It's not out to impress on paper, as the automaker manages real-world expectations.

The Audi e-tron now has an EPA estimate for its electric range ahead of its U.S. on-sale date in May. Long billed by pundits as Audi's long-awaited answer to Tesla, the government agency's range figure won't have anyone shaking up in Palo Alto. Or Coventry.

Audi said Thursday the e-tron will have an estimated 204-mile range for the U.S. market. That pales with the Jaguar I-Pace's 234-mile range estimate and the Tesla Model X's 295-mile figure on the most-efficient 100D model. It even comes up short against the Chevrolet Bolt and Hyundai Kona, just to name a few. Not a great look for an EV with a 95-kWh battery and a $75,000 base price. But Audi says that burying the bigger picture of the e-tron, which should be charge time and real-world range.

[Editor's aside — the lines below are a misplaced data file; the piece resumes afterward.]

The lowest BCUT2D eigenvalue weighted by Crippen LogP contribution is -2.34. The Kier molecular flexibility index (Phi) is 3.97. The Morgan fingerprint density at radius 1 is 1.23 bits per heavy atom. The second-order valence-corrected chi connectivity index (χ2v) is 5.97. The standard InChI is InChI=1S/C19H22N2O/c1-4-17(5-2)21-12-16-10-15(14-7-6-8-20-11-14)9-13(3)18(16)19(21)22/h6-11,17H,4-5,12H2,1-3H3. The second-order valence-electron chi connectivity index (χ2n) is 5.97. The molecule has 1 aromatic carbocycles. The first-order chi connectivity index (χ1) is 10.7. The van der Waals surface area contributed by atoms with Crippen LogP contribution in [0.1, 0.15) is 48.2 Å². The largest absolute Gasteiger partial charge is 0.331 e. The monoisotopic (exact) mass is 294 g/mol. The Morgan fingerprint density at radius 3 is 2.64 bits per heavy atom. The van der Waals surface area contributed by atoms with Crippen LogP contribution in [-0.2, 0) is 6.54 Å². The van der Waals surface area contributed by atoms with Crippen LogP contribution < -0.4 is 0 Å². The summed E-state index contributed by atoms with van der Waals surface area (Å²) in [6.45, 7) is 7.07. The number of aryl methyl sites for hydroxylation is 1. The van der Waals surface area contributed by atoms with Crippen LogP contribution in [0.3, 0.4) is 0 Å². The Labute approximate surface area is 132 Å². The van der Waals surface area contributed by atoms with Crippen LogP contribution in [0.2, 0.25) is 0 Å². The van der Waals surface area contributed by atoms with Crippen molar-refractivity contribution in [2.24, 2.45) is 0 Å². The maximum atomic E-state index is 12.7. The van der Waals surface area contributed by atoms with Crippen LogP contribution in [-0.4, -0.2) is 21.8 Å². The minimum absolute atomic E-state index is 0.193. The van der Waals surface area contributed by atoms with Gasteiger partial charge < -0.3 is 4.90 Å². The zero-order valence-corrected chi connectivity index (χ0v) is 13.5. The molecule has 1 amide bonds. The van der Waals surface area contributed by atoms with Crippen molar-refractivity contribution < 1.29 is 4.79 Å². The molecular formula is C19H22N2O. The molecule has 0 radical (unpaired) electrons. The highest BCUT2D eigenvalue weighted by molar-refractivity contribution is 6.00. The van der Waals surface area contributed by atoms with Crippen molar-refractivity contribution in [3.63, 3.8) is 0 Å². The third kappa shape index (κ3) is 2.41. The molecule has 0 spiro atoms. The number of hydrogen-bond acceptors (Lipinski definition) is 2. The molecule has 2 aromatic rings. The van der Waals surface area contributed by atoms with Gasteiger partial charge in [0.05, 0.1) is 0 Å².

The automaker said in its press release that the e-tron uses 88 percent of its 95-kWh capacity for, "battery longevity, repeatable performance and peak charging power for longer amounts of time during the charge cycle." And Audi claims with a 150-kW charger, the e-tron can add 54 miles of range in 10 minutes, or 163 miles in 30. Being part of the Volkswagen Group, Audi is also leveraging the growing Electrify America charging network with the capability to charge at up to 350 kW, with a network of 2,00 chargers in 42 states planned to be in place by the end of 2019, the company said.

So while the e-tron may not have the most spectacular numbers from the EPA – even the California Air Resources Board got 277 miles out of one –  Audi hopes its talk about real-world driving and quick charge times will satisfy the rational side of buyers, who can then get excited about the Amazon Alexa integration, towing capacity and that it isn't just another Tesla.

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